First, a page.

My aunt, who works in PR, was able to explain to me all about advertising and social media and how it is such a big platform today for companies and businesses to advertise their products through, with the help of influencers and celebrities. From then, I have always been so intrigued and loved researching all about it.

As an A-Level business studies student, we learnt all about marketing, advertising, media and communication, and I knew from then that it was what I wanted to further my education in. I began researching University courses that could accomodate this. Originally, I wanted to go away, to Edinburgh or Liverpool, to study, but I had happened to stumble upon the CMPR course at Ulster University. I couldn’t believe my luck when I began looking into it, and all the different modules it had. I was immediately drawn to this course, and put it down as my number one option.

One of the aspects of PR that interests me the most, is the variety. PR really is just a blend of everything media related. Promotion, advertising, campaigns, keepingGA11 up an image, brand management, press releases, media releases – the list goes on! There is a mix of absolutely everything. The reason I like this so much, is because I enjoy working in a fast-paced and dynamic workplace, rather than just doing the same thing day in and day out. It makes work interesting and different each day, and that’s what excites me the most about any of my future careers that I may have in PR.

As I mentioned earlier, I have an aunt who works in PR. Although i’ve never really realised it, but she’s been one of my main influences to choose a degree in PR. She has built her way up to the top of an extremely tough industry, and her success is inspirational. Although she works hard, she also has a lot of perks to her job and recently worked on the Strictly Come Dancing Tour, and was sending me all her selfies with the celebs and judges! I was so envious! I can remember being younger, and she used to take me to the premiers of all the newest films, as she worked for CineMagic. They are some of my fondest memories.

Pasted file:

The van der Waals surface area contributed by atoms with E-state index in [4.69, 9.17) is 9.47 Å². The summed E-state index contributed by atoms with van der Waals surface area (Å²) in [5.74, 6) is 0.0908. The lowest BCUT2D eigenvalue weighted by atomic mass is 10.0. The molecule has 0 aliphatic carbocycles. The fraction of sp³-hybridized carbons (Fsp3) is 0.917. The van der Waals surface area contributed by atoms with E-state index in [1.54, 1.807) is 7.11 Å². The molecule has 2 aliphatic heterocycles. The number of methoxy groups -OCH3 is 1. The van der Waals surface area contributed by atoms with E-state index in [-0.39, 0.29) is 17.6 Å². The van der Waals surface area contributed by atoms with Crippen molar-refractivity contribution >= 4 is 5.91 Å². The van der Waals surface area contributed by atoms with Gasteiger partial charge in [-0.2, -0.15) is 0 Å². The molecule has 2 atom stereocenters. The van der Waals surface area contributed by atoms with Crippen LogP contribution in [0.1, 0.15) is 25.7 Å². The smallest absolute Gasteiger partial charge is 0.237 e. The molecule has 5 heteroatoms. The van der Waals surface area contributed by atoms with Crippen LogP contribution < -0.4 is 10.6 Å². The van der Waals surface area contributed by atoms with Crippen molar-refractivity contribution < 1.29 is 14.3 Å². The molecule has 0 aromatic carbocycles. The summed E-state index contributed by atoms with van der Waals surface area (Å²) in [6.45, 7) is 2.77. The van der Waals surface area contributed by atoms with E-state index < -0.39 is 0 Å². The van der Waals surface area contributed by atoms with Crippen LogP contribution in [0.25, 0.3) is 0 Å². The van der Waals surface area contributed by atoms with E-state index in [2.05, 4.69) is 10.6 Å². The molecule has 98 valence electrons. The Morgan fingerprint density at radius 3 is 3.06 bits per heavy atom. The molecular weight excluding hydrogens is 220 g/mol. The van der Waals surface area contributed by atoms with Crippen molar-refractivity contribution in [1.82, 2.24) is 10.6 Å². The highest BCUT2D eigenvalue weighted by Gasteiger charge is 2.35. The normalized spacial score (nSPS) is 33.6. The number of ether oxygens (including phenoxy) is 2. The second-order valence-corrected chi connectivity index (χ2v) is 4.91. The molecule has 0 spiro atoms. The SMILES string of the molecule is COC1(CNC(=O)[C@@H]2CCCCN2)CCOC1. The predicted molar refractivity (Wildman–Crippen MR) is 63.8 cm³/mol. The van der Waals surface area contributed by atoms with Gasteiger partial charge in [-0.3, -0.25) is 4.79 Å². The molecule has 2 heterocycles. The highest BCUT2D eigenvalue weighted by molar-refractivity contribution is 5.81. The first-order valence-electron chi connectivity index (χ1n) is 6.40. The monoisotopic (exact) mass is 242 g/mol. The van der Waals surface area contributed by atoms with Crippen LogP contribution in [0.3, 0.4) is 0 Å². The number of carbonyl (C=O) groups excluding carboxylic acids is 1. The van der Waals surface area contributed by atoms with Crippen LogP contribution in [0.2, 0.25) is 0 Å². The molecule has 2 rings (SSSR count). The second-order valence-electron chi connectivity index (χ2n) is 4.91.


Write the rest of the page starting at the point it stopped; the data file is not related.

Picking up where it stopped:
These are just a few of the reasons that I chose a degree in PR! Why did you choose PR?

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Grainne Arkins – final year BSc in Communication Management & Public Relations student at Ulster University. She can be found on LinkedIn: https://www.linkedin.com/in/grainne-arkins-a54401173/ and Twitter: https://twitter.com/GrainneArkins

 

What would we do without PR?

Public Relations (PR) has a valid role in today’s democratic society. Moloney and Colmer (2001; pp.89) suggest “The thesis is that PR is on a journey from being the property of the UK elite to the possession of many, if not most of its citizens.” Liberalisation led to economic growth which created a sustained customer boom, therefore creating an incessant need for PR services in society and this has grown to become a necessity in many parts of today’s society.

The 20th century gave birth to a new type of media relations (Zerfass, et.al. 2016) and this has created a dynamic shift in PR to correspond with the digital age (Toledano and Avidar, 2016).

According to Moloney (2004; pp.163) “The shift to online and social media communication has impacted the practice of PR.” PR practitioners can now create online content to influence public opinion and create awareness of a company/brand but it’s down to the individual if they decide to consume the information online. This epitomises Habermas’ (1989) “The Public Sphere”, reiterating the idea that all citizens in society now have access to transparent information and whether we consume this information, is completely up to us.

PR and Mass Media

PR is now prevalent on social media in many different forms. Businesses are now promoting their brand on their Facebook pages, influencers are now endorsing products on their Instagram and celebrities are expressing their views on their twitter feeds. Therefore, social media is now a powerful way to support PR (LaMarre and Suzuki-Lambrecht, 2013). It is now possible to promote a PR campaign fully online.  Social media is free, easy to use and consumed by much of our society today.  Therefore, PR through social media is very important when carrying out any PR strategy today.

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One could also argue that PR professionals are still seeking coverage from journalists but also bloggers in today’s society. According to Walden (2015; pp.526) “Bloggers play an influential role in society by breaking news, discussing news and being cited in the traditional media, which makes this a critical stakeholder group for PR professionals to work with.” The blogger phenomenon has really grown in the past few years and now PR professionals are working with bloggers to promote brands and endorse products on their Instagram and YouTube channels. Therefore, the practice of PR is changing to meet with the current trends in society.